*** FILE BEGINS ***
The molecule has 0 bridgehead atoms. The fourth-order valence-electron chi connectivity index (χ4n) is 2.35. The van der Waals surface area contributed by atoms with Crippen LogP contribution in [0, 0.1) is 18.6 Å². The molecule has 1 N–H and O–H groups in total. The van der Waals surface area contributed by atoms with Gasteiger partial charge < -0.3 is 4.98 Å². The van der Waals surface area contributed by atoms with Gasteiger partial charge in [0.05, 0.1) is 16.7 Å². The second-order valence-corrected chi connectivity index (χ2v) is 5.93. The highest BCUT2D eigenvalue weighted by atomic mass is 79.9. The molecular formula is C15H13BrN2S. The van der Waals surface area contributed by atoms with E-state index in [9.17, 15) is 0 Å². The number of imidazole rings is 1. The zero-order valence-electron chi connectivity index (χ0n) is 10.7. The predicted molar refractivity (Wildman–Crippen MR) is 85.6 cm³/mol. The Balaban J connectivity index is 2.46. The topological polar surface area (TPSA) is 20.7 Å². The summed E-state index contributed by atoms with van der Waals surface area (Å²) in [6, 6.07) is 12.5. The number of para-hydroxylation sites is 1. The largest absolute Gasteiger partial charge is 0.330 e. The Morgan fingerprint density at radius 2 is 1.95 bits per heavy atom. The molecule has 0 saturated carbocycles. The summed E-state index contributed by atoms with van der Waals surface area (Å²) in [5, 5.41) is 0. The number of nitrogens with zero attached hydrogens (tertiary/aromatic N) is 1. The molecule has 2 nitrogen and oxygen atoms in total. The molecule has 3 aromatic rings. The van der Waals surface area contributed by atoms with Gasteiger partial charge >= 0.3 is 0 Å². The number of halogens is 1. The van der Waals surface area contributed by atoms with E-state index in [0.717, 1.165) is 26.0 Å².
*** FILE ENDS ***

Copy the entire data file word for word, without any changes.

The molecule has 0 bridgehead atoms. The fourth-order valence-electron chi connectivity index (χ4n) is 2.35. The van der Waals surface area contributed by atoms with Crippen LogP contribution in [0, 0.1) is 18.6 Å². The molecule has 1 N–H and O–H groups in total. The van der Waals surface area contributed by atoms with Gasteiger partial charge < -0.3 is 4.98 Å². The van der Waals surface area contributed by atoms with Gasteiger partial charge in [0.05, 0.1) is 16.7 Å². The second-order valence-corrected chi connectivity index (χ2v) is 5.93. The highest BCUT2D eigenvalue weighted by atomic mass is 79.9. The molecular formula is C15H13BrN2S. The van der Waals surface area contributed by atoms with E-state index in [9.17, 15) is 0 Å². The number of imidazole rings is 1. The zero-order valence-electron chi connectivity index (χ0n) is 10.7. The predicted molar refractivity (Wildman–Crippen MR) is 85.6 cm³/mol. The Balaban J connectivity index is 2.46. The topological polar surface area (TPSA) is 20.7 Å². The summed E-state index contributed by atoms with van der Waals surface area (Å²) in [6, 6.07) is 12.5. The number of para-hydroxylation sites is 1. The largest absolute Gasteiger partial charge is 0.330 e. The Morgan fingerprint density at radius 2 is 1.95 bits per heavy atom. The molecule has 0 saturated carbocycles. The summed E-state index contributed by atoms with van der Waals surface area (Å²) in [5, 5.41) is 0. The number of nitrogens with zero attached hydrogens (tertiary/aromatic N) is 1. The molecule has 2 nitrogen and oxygen atoms in total. The molecule has 3 aromatic rings. The van der Waals surface area contributed by atoms with Gasteiger partial charge >= 0.3 is 0 Å². The number of halogens is 1. The van der Waals surface area contributed by atoms with E-state index in [0.717, 1.165) is 26.0 Å².